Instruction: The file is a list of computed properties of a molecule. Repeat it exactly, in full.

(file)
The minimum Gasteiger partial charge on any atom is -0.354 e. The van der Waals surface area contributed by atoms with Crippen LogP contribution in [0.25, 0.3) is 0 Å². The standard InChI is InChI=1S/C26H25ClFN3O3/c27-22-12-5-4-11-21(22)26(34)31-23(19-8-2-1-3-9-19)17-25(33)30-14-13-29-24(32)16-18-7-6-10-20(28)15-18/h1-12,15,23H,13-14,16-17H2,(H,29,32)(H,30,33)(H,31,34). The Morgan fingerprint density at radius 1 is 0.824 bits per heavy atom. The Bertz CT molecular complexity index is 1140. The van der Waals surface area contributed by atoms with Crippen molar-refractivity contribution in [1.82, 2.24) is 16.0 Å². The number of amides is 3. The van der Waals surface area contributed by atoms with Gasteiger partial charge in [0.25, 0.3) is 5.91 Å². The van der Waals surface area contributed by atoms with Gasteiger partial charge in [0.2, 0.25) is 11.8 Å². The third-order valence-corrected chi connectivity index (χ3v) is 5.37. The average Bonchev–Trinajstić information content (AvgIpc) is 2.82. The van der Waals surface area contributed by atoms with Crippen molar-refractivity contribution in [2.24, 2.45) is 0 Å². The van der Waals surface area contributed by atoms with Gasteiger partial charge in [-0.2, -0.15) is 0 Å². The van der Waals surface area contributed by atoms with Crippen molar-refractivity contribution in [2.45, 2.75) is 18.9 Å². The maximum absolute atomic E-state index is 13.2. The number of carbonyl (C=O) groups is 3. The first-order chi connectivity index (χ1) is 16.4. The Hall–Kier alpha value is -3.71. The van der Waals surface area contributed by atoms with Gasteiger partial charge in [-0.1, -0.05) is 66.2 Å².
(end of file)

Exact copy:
The minimum Gasteiger partial charge on any atom is -0.354 e. The van der Waals surface area contributed by atoms with Crippen LogP contribution in [0.25, 0.3) is 0 Å². The standard InChI is InChI=1S/C26H25ClFN3O3/c27-22-12-5-4-11-21(22)26(34)31-23(19-8-2-1-3-9-19)17-25(33)30-14-13-29-24(32)16-18-7-6-10-20(28)15-18/h1-12,15,23H,13-14,16-17H2,(H,29,32)(H,30,33)(H,31,34). The Morgan fingerprint density at radius 1 is 0.824 bits per heavy atom. The Bertz CT molecular complexity index is 1140. The van der Waals surface area contributed by atoms with Crippen molar-refractivity contribution in [1.82, 2.24) is 16.0 Å². The number of amides is 3. The van der Waals surface area contributed by atoms with Gasteiger partial charge in [0.25, 0.3) is 5.91 Å². The van der Waals surface area contributed by atoms with Gasteiger partial charge in [0.2, 0.25) is 11.8 Å². The third-order valence-corrected chi connectivity index (χ3v) is 5.37. The average Bonchev–Trinajstić information content (AvgIpc) is 2.82. The van der Waals surface area contributed by atoms with Crippen molar-refractivity contribution in [2.24, 2.45) is 0 Å². The van der Waals surface area contributed by atoms with Gasteiger partial charge in [-0.2, -0.15) is 0 Å². The van der Waals surface area contributed by atoms with Crippen molar-refractivity contribution in [2.45, 2.75) is 18.9 Å². The maximum absolute atomic E-state index is 13.2. The number of carbonyl (C=O) groups is 3. The first-order chi connectivity index (χ1) is 16.4. The Hall–Kier alpha value is -3.71. The van der Waals surface area contributed by atoms with Gasteiger partial charge in [-0.1, -0.05) is 66.2 Å².